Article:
Pages Menu
Categories Menu

Posted by on Nov 22, 2012 in Communication | 5 comments

What does Honor look like today?

What does Honor look like today?

A friend of mine shared an experience with me.  She had been invited to a dinner party with a group of professional athletes.  At some point during the dinner, she needed to excuse herself from the table.  When she stood up, she froze, perplexed by what was happening.  Every man at the table had just stood up with her.  It took my friend a moment to realize that these men had adopted in their social circle a practice of honor that has long since been abandoned by many, to stand when a lady enters or leaves the room.

My first reaction to this story was to roll my eyes.  Where do these guys get off bringing back some ancient custom?  Was it just a ploy to be different?  It was weird.  But then I thought, this custom came from a time period in history when society was so determined to honor people, that they adopted a code of conduct to express it.  These gentlemen were simply instituting a simple practice in their circle to uphold the same value.  What if our entire society became so committed to honor one another that we adopted a code of behavior that reflected that commitment?

Then again, outward expressions of honor are pointless unless they stem from a genuine heart that places value on other people.

So what does honor look like today?

Honor starts in the heart.  We can stand up when a lady leaves the room.  We can address elders with titles of respect.  We can hold the door open.  But none of it means a hill of beans if our heart isn’t postured right.  Honor means to value.  Dishonor means to treat as common. True honor begins with a decision to value someone more than yourself.  Don’t put the cart before the horse.  Develop honor in your heart.  The code of conduct will follow.

Honor is expressed in actions.  A heart that truly values another person will always drive you to action.  Once you’ve put someone else first, actions follow.  It’s more than just customs and conduct.  It’s determining to let the honor you’ve cultivated in your heart express itself.  Here are some examples of actions that honor may have you take in different relationships:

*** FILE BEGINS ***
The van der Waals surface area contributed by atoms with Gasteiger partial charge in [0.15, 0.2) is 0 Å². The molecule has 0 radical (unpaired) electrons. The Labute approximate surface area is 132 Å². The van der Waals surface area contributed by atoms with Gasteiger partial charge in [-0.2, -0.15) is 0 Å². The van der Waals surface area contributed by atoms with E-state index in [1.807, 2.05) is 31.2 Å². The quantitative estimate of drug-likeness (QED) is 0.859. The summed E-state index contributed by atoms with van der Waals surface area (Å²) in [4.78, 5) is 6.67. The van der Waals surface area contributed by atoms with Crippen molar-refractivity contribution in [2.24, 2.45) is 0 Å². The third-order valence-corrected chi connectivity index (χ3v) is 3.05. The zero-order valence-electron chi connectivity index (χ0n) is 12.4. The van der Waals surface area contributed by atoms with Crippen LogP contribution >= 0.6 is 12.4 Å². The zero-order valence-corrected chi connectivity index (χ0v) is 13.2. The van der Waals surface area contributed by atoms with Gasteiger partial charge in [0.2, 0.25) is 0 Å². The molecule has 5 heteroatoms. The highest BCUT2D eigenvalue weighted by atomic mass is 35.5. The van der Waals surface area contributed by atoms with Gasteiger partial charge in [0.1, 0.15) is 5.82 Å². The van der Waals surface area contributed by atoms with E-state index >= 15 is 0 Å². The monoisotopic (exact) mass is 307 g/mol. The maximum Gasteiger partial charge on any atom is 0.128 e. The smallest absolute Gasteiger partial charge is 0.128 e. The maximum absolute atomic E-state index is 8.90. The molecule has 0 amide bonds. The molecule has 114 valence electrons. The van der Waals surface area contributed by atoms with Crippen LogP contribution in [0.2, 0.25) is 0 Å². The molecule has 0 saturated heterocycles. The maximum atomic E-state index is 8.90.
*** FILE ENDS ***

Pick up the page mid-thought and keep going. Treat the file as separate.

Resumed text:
• Spouse – Writing a note to show appreciation for how they handled something.
  • Boss – Looking for ways to help make their job as a leader easier.
  • Pastor – Showing up to Church on-time, ready to soak in every word.
  • Friend – Taking time to understand what they’re going through.
  • Politician – Saying a prayer that God will help them lead.
  • Parent – Asking and weighing their advice in a difficult decision.

Just a thought, what if we rebuilt honor in to our society?  What would it look like?  Would it benefit us?  What do you think?


Share with Others
  • These are great questions and suggestions, but what can we do to better honor God as well in a cultural society?

  • Honor- a powerful yet much unused word today.

    by the way- you have been following my blog Mosaic- I am in the process of transitioning to a new site. Please stop by and connect with me there!

    • Thanks for the heads up! I might have to check out that book WRECKED 🙂

  • Pingback: Why HONOR rubs you the wrong way | Harrison Wilder()

  • I would challenge your comment that we should honor others more than ourselves. Personally I believe we cannot give to others what we do not have ourselves. In scripture it says to Love your neighbor as you love yourself, not more than you love yourself. When we love others “more’ than we love ourselves, things get out of wack, we get burned out and can get resentful. But, if we honor ourselves by loving ourselves first…taking care of ourselves, doing things we need to take time to do for ourselves, then when we reach out, we come from a place of being full instead of empty.

  • Thanks for the comment Donna! I agree. We are no good to others unless we have something to offer. I’ve met a lot of people, though, who think they’re not ready to communicate honor and love for others b/c they don’t feel completely whole themselves. I like your perspective b/c the goal is to love others. The reason you want to take the time for yourself is so you have something to give. In a way, that is still preferring others, it’s just recognizing you’re no good to them unless you’ve taken care of yourself. Thanks for bringing the balance!

  • Pingback: Why HONOR rubs you the wrong way – Harrison Wilder()